Coming (great) events cast their (long) shadow before. As the financial crisis gave birth to the creation of the European System of Financial Supervision (ESFS), the imminent Brexit now serves as an impulse to rather extensively reorganize it. Pursuant to the preferences of the Commission—as revealed in its draft for a regulation amending the regulations founding the European Supervisory Authorities (ESA)—the supervision (and regulation) of the financial sectors should be further centralized and integrated and additional powers should be given to the ESAs. To a large degree these alterations are intended to adjust the competences of the European Securities and Markets Authority (ESMA) to better meet its new objectives under the Capital Markets Union (“CMU”). In view that an equivalent to the CMU or the Banking Union—in the sense of a European Insurance Union—is not yet on the horizon for the insurance sector (or the occupational pensions sector), one could prima vista take the view that insurance supervision and regulation is once again taken captive by the necessity of regulatory reforms stemming from other financial sectors. However, even if that is partially the case, the outcome of the intended reforms might still be advantageous for the insurance sector and an important step in the right direction. Therefore, it needs to be intensively discussed.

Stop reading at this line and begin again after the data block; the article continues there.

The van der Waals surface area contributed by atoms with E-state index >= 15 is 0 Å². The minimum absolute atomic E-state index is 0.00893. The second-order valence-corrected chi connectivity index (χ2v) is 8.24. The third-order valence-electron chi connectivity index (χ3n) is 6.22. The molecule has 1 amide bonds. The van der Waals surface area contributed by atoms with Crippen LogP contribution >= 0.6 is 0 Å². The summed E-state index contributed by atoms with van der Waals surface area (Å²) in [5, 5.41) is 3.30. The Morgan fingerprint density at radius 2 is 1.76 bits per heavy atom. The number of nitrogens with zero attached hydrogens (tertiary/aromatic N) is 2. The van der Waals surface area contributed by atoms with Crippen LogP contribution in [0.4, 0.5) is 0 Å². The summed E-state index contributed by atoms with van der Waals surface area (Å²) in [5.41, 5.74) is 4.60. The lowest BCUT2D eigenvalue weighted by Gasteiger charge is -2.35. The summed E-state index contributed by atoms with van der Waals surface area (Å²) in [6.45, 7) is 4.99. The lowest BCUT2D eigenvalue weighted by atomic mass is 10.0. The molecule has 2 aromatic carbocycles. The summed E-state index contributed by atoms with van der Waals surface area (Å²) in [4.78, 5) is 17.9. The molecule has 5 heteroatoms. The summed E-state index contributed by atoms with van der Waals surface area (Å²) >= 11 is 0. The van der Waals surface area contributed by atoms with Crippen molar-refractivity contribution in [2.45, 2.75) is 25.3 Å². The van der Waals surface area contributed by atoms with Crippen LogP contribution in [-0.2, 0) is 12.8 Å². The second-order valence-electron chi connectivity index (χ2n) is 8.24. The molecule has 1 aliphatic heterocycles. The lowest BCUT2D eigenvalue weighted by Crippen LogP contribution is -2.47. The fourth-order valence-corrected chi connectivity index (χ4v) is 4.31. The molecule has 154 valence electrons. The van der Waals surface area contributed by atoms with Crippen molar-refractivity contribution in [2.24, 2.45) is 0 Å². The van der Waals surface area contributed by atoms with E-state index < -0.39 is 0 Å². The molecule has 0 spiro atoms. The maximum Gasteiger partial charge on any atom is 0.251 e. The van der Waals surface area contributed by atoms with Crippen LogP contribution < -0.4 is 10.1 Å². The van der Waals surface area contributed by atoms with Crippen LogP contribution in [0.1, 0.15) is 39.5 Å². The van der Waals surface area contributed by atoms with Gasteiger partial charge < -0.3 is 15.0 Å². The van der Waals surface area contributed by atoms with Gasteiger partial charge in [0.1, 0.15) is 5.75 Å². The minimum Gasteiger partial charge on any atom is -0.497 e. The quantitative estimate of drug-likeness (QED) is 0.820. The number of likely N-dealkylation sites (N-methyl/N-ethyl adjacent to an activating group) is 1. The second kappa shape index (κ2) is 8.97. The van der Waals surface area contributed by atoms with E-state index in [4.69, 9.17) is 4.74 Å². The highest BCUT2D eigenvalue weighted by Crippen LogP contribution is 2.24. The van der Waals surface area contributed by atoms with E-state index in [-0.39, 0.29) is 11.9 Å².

At this stage, some of the most prominent envisioned changes to the structure, tasks and powers of the European Insurance and Occupational Pensions Authority (EIOPA) and their necessity, usefulness or counter-productivity still have to be examined.